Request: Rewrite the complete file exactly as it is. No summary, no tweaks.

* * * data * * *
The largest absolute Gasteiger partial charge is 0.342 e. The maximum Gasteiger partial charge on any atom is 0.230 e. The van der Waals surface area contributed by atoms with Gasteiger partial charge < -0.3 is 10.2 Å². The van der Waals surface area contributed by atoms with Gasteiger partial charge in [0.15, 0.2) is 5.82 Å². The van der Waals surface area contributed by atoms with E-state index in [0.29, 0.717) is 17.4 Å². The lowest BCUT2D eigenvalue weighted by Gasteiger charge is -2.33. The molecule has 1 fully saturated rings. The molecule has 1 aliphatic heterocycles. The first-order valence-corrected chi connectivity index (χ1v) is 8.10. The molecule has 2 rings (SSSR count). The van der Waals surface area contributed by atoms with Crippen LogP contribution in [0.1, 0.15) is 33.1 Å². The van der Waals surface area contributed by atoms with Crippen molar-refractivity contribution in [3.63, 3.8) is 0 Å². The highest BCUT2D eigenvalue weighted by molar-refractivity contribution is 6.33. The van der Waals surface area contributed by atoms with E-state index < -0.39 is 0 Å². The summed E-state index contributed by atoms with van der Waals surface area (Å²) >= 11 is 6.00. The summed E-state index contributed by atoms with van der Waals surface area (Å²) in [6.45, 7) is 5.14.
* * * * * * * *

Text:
The largest absolute Gasteiger partial charge is 0.342 e. The maximum Gasteiger partial charge on any atom is 0.230 e. The van der Waals surface area contributed by atoms with Gasteiger partial charge < -0.3 is 10.2 Å². The van der Waals surface area contributed by atoms with Gasteiger partial charge in [0.15, 0.2) is 5.82 Å². The van der Waals surface area contributed by atoms with E-state index in [0.29, 0.717) is 17.4 Å². The lowest BCUT2D eigenvalue weighted by Gasteiger charge is -2.33. The molecule has 1 fully saturated rings. The molecule has 1 aliphatic heterocycles. The first-order valence-corrected chi connectivity index (χ1v) is 8.10. The molecule has 2 rings (SSSR count). The van der Waals surface area contributed by atoms with Crippen LogP contribution in [0.1, 0.15) is 33.1 Å². The van der Waals surface area contributed by atoms with Crippen molar-refractivity contribution in [3.63, 3.8) is 0 Å². The highest BCUT2D eigenvalue weighted by molar-refractivity contribution is 6.33. The van der Waals surface area contributed by atoms with E-state index < -0.39 is 0 Å². The summed E-state index contributed by atoms with van der Waals surface area (Å²) >= 11 is 6.00. The summed E-state index contributed by atoms with van der Waals surface area (Å²) in [6.45, 7) is 5.14.